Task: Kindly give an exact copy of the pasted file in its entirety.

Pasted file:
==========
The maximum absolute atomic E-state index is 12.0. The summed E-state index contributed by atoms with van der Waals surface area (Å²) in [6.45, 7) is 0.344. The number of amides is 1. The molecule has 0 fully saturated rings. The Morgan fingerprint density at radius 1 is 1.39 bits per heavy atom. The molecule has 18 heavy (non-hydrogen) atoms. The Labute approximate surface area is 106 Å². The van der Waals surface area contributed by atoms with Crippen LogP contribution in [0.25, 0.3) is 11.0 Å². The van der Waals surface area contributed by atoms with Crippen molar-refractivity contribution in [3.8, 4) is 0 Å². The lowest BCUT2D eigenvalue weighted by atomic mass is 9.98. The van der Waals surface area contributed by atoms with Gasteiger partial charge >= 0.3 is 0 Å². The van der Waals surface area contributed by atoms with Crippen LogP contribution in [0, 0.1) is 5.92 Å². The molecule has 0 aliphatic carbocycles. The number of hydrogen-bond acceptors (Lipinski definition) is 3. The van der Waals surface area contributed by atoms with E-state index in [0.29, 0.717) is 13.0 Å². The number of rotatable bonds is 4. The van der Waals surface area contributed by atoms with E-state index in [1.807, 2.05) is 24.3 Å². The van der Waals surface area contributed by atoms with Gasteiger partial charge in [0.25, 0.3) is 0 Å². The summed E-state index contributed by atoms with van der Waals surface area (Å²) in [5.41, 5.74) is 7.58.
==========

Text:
The maximum absolute atomic E-state index is 12.0. The summed E-state index contributed by atoms with van der Waals surface area (Å²) in [6.45, 7) is 0.344. The number of amides is 1. The molecule has 0 fully saturated rings. The Morgan fingerprint density at radius 1 is 1.39 bits per heavy atom. The molecule has 18 heavy (non-hydrogen) atoms. The Labute approximate surface area is 106 Å². The van der Waals surface area contributed by atoms with Crippen LogP contribution in [0.25, 0.3) is 11.0 Å². The van der Waals surface area contributed by atoms with Crippen molar-refractivity contribution in [3.8, 4) is 0 Å². The lowest BCUT2D eigenvalue weighted by atomic mass is 9.98. The van der Waals surface area contributed by atoms with Gasteiger partial charge >= 0.3 is 0 Å². The van der Waals surface area contributed by atoms with Crippen LogP contribution in [0, 0.1) is 5.92 Å². The molecule has 0 aliphatic carbocycles. The number of hydrogen-bond acceptors (Lipinski definition) is 3. The van der Waals surface area contributed by atoms with E-state index in [0.29, 0.717) is 13.0 Å². The number of rotatable bonds is 4. The van der Waals surface area contributed by atoms with E-state index in [1.807, 2.05) is 24.3 Å². The van der Waals surface area contributed by atoms with Gasteiger partial charge in [0.25, 0.3) is 0 Å². The summed E-state index contributed by atoms with van der Waals surface area (Å²) in [5.41, 5.74) is 7.58.